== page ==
In 2022, Canada and its Western allies will struggle to contain three grave threats: from China, from Russia and from Donald Trump. Let’s take them in order.
The Liberal government’s decision Wednesday to join the U.S.-led diplomatic boycott of the Olympics in Beijing came as no surprise; most democracies are expected to be part of the protest against China’s human-rights abuses in the Xinjiang region and in Hong Kong. Ottawa is also likely to announce formally what has already occurred in reality: The Chinese telecom Huawei will not be part of the rollout of Canada’s 5G network.
The diplomatic boycott and other Western actions will further anger the Communist regime, which will almost certainly respond by ratcheting up pressure on Taiwan. A miscalculation on either side could turn the emerging cold war between China and the West into something hot in 2022.
The Canadian Press
On Ukraine’s border, the Russian military buildup is expected to reach 175,000 troops. President Vladimir Putin insists he has no plans to invade; Western intelligence services say an invasion is possible in the new year.
President Joe Biden said Wednesday that American military intervention “is not in the cards right now,” which is a good thing. American and Russian troops confronting each other in Ukraine could lead to a third world war.
But the U.S. will impose economic sanctions and will ask its allies to do likewise. Canada will go along. Russia will certainly respond. One question in 2022 may be whether Russia or China wins the prize for being most estranged from the West.
Both countries are acting as though they are on the ascendant and the West is in decline. They may be right, because of what is happening in the United States.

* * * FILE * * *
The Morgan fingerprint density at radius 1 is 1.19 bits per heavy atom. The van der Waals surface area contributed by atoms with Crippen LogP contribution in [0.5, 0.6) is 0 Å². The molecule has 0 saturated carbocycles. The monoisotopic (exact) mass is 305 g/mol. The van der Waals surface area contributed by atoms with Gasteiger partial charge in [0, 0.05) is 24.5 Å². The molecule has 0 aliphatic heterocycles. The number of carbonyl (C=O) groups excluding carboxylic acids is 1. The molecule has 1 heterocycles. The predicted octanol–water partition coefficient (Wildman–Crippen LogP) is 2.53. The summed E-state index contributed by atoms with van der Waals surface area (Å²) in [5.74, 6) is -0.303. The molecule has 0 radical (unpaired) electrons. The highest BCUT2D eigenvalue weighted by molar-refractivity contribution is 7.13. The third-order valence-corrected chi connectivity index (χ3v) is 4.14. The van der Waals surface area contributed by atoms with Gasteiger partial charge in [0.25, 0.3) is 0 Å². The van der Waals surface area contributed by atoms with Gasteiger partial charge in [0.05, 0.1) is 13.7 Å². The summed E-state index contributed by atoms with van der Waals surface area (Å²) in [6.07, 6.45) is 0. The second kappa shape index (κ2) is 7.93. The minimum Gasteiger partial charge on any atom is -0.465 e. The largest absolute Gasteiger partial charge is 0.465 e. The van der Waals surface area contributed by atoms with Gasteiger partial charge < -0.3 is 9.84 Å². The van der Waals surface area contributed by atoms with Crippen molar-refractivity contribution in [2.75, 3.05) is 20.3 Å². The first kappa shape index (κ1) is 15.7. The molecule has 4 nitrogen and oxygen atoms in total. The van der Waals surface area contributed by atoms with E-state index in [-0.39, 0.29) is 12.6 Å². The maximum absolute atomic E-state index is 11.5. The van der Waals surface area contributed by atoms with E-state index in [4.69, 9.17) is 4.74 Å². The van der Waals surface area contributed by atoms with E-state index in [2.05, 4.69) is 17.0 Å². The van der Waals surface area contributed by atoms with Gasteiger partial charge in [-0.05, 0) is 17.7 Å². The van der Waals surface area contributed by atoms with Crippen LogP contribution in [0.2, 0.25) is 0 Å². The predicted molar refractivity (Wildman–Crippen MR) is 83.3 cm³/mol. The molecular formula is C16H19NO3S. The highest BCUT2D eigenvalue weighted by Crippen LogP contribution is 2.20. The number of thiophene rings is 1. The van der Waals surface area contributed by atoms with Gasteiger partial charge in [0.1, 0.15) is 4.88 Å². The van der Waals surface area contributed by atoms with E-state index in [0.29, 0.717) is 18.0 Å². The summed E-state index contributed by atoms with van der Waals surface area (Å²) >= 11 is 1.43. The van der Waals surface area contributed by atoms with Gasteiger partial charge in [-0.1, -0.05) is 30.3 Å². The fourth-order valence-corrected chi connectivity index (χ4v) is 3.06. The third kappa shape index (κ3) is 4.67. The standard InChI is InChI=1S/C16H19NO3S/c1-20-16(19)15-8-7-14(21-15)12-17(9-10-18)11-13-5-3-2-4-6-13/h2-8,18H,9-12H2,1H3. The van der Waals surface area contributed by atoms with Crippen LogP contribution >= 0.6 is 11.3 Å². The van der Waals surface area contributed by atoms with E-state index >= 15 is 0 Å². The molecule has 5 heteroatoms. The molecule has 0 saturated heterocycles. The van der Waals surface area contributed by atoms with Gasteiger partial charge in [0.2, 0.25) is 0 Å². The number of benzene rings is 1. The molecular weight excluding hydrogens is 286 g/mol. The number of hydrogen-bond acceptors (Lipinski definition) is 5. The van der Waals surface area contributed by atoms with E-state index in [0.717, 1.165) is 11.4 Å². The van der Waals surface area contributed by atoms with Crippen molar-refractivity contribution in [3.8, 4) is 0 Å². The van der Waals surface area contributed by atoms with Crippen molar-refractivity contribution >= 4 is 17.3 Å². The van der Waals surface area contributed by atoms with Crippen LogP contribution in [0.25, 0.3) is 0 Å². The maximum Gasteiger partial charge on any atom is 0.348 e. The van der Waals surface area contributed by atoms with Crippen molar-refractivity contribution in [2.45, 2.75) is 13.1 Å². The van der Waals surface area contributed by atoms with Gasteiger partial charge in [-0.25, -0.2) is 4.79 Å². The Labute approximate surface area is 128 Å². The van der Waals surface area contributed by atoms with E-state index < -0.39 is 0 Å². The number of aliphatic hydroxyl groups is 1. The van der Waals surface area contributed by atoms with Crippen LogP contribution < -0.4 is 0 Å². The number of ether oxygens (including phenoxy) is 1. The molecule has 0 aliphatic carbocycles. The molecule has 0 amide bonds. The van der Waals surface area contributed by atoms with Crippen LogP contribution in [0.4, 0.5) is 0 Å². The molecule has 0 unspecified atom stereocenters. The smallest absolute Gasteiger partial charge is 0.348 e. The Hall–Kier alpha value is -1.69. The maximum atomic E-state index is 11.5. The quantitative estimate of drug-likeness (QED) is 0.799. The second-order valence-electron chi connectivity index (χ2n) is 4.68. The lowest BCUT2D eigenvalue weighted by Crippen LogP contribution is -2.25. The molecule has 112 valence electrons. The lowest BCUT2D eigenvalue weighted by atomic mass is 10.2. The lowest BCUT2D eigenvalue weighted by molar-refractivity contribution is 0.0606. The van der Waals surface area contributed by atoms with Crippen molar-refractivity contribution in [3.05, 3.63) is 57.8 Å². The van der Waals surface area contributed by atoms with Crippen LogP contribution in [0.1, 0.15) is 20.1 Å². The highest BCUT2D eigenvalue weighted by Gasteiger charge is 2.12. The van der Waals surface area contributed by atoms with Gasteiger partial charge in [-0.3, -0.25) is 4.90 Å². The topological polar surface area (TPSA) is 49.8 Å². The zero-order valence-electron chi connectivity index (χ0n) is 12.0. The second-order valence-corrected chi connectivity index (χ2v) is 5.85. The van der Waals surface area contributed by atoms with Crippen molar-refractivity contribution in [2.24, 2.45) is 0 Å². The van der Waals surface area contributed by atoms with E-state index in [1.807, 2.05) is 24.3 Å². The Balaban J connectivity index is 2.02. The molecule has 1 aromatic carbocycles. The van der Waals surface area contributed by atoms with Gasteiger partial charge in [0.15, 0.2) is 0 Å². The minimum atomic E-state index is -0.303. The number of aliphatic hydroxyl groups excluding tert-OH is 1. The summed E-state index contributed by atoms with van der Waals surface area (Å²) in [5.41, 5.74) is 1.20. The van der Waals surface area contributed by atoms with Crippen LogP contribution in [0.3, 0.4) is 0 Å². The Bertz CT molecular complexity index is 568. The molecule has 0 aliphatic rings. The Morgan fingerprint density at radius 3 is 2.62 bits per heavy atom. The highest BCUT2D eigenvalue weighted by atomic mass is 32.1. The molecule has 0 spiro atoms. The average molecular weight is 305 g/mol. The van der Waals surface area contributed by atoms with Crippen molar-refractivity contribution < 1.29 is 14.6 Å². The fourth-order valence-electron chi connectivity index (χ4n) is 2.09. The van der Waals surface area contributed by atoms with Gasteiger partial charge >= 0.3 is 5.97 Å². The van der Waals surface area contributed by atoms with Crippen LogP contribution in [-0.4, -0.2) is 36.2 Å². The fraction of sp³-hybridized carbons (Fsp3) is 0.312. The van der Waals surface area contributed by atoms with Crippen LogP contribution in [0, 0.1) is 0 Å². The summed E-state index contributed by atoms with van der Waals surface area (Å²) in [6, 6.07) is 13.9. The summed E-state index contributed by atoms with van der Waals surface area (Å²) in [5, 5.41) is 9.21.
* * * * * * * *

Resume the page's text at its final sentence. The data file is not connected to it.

The 2022 midterm elections could produce Republican majorities in both the House and the Senate, signalling the end of the Biden administration’s domestic agenda. The good news for Democrats is that much of that agenda is already in place. They were able to push both a COVID-19 relief bill and a large infrastructure bill through Congress. The US$1.7-trillion package of social measures is still in the Senate, but may yet get signed this year.
Incumbent administrations usually do poorly in midterm elections, and Mr. Biden is an unpopular president right now, according to the polls. It would be surprising if the Republicans did not do well.
But though the Biden administration has been no friend to Canada – axing the Keystone Pipeline, showing ambivalence or indifference to Michigan’s threat to close Line 5, and proposing Buy American policies that could seriously damage Canada’s automotive sector – the Republicans pose a much greater danger, because the party appears to be uniting around Donald Trump.
Mr. Trump’s supporters, about a third of the electorate, wrongly believe the last election was stolen from him. He, in turn, appears ready to do just about anything to win the next one, even it means corrupting the vote.
The erosion of democratic norms in the United States at the federal level involves a Republican Party leadership that is either cowed by Mr. Trump or that embraces him, and an increasingly politicized and discredited Supreme Court. At the state level, it includes rampant gerrymandering by Republicans in key swing states and non-partisan election officials being replaced by Trump loyalists.
The midterms will reveal how united the Republican Party is behind Mr. Trump and how much of the electorate is united behind the Republican Party.
Thomas Homer-Dixon, who studies issues of climate and global security at Royal Roads University, believes the estrangement between Republicans and Democrats has become so severe that the two sides may not be able to continue to live together peacefully in the same country, no matter who wins the 2024 presidential election.
The last time the United States was this divided, in the late 1960s over the Vietnam War and race relations, upwards of 40,000 Americans fled to Canada to avoid the draft. “If the Republicans prevail, will we start seeing Trump dodgers coming to Canada?” Prof. Homer-Dixon wonders. “Would they ask for refugee status? Would we grant it?”
But that’s down the road. Just getting through 2022 will be enough of a challenge as it is.
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